Login to Your Life by Jenni Copeland-Welp - Read Online
Login to Your Life
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Do you ever look around and see what an electronically saturated society we are? Go out to a restaurant and take a look around. The majority of us fill our lives with our cell phones, computer games and social media. My work and my experience personally and professionally lead me to propose that this society is out of balance. We are spending too much time on things that don’t matter (What I call “On Demand”fulfillment- social media, internet relationships, texting, video games ) and not enough time on things that do (connecting on a deeper emotional level, communicating face to face, enjoying the small gifts of life, setting and working toward goals, engaging our senses). Login to your life will describe these issues with case examples, and help you to identify where you may be impacted by the "On Demand" issues of today, from parenting, to relationships, to public drama and humiliation. It offers guidance in how to move forward, to include finding more meaningful ways to spend your time, to make your life more satisfying.
Published: BookBaby on
ISBN: 9781483510064
List price: $4.99
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Login to Your Life - Jenni Copeland-Welp

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Chapter 1 The Foundation

1970: the year of the floppy disc, the era of disco dancing, toys like silly putty, etch-a -sketch, Pet Rocks and the year I was born. Cell phones were non-existent. My dad is a doctor and he had a pager.. If he got a page when we were out, he had to find a pay phone to call back. Computers were owned by a very rare minority, and they weren't necessarily just for our entertainment. So when I was growing up, in order to entertain myself I had to play with toys, pick between five stations on the TV, play outside or call a friend (if I had their number in some kind of directory or something, or could find it in the phone book). Finding people to hang out with was time consuming, and often ended in failure.

Jump Ahead To....

2013: the year of the tablets, the era of smart phones, the times of insanely realistic video games, the days of video streaming. If you think about it, today we can almost get anything we want, anytime we want--entertainment, shopping, dating, communicating, and connecting with others, eating. If I wonder if someone is out of town, I check Facebook. If my four-year-old decides she wants to watch SpongeBob, whether we are in the living room, the car, or a restaurant, she can watch SpongeBob. If I want interaction, but not too involved, I can text, email, or go onto a form of social media. If I want to buy some clothes for Crossfit (my exercise of choice) give me a minute--literally. Maybe I want to order my produce for the week; I can do that too. Technology has changed our lives and our focus. It has helped things to become so convenient, we can add more hours to our day. Everything in a snap. Everything at our fingertips.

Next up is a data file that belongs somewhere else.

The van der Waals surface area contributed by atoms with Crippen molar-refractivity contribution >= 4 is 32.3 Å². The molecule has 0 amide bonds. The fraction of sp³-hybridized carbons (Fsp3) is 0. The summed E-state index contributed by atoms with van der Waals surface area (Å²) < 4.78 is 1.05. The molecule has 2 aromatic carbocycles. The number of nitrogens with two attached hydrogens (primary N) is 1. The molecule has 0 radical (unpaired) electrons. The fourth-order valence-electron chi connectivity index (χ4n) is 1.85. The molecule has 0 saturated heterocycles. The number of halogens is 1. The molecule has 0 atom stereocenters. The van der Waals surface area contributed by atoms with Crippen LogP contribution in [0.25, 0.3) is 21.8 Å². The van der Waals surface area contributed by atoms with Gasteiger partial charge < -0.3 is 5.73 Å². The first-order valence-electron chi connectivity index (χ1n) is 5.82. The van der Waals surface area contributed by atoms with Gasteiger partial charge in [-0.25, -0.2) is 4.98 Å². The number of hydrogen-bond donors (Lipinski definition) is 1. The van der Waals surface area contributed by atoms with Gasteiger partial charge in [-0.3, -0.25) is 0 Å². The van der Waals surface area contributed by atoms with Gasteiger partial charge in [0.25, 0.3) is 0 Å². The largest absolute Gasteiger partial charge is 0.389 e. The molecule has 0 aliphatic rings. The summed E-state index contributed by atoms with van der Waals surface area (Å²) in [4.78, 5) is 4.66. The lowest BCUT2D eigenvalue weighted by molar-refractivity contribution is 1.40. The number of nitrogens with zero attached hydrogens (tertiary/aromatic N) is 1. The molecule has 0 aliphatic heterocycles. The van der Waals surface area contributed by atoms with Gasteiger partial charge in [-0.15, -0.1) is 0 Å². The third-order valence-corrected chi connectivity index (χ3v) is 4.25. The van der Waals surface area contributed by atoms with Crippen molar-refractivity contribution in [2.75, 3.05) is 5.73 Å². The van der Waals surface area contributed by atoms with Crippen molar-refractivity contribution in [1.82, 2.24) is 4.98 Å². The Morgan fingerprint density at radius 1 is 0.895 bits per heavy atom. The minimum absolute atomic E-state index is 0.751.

The History of Communication

To understand where we came from, let’s take a quick look at the history and the modalities of communication. The progression in our ability to connect with one another has been amazing. It is really hard to believe that at one time humans used pigeons to communicate messages to one another and people had to ride horses long distances to deliver vital messages. Now the ease in which we can relay our message to whomever, whenever we choose is at our fingertips.

Due to all the means of communicating, we can get what we need quicker. It really adds a huge convenience factor to things, and with convenience comes more time. Before cell phones, there were many missed calls, repeated trips, messages that never got through. A trip to the market may have had to be repeated more than one time. How many times have you texted someone at the store with last minute needs? When I forget to write something on the grocery list, I can just text my husband when he’s there shopping for the week. Today it was in three separate texts: first chocolates, then macaroni, then Band-Aids. That saved us a trip, and at least 30 minutes. Gotta love that!

With all the great technology we have made great strides in our abilities to connect and formulate relationships with others (texting, phoning, face time, instant messaging, emailing, Facebook, Instagram, Twitter). In some situations, our relationships have become faster, easier, and less obligated; I can wish people Happy Birthday in a click and I get 150 people telling me Happy Birthday on my special day. Many people count on the internet to make relationships...through dating/meet-up sites, and social media to reconnect with old friends. It really engages people more, or at least has the appearance of doing so.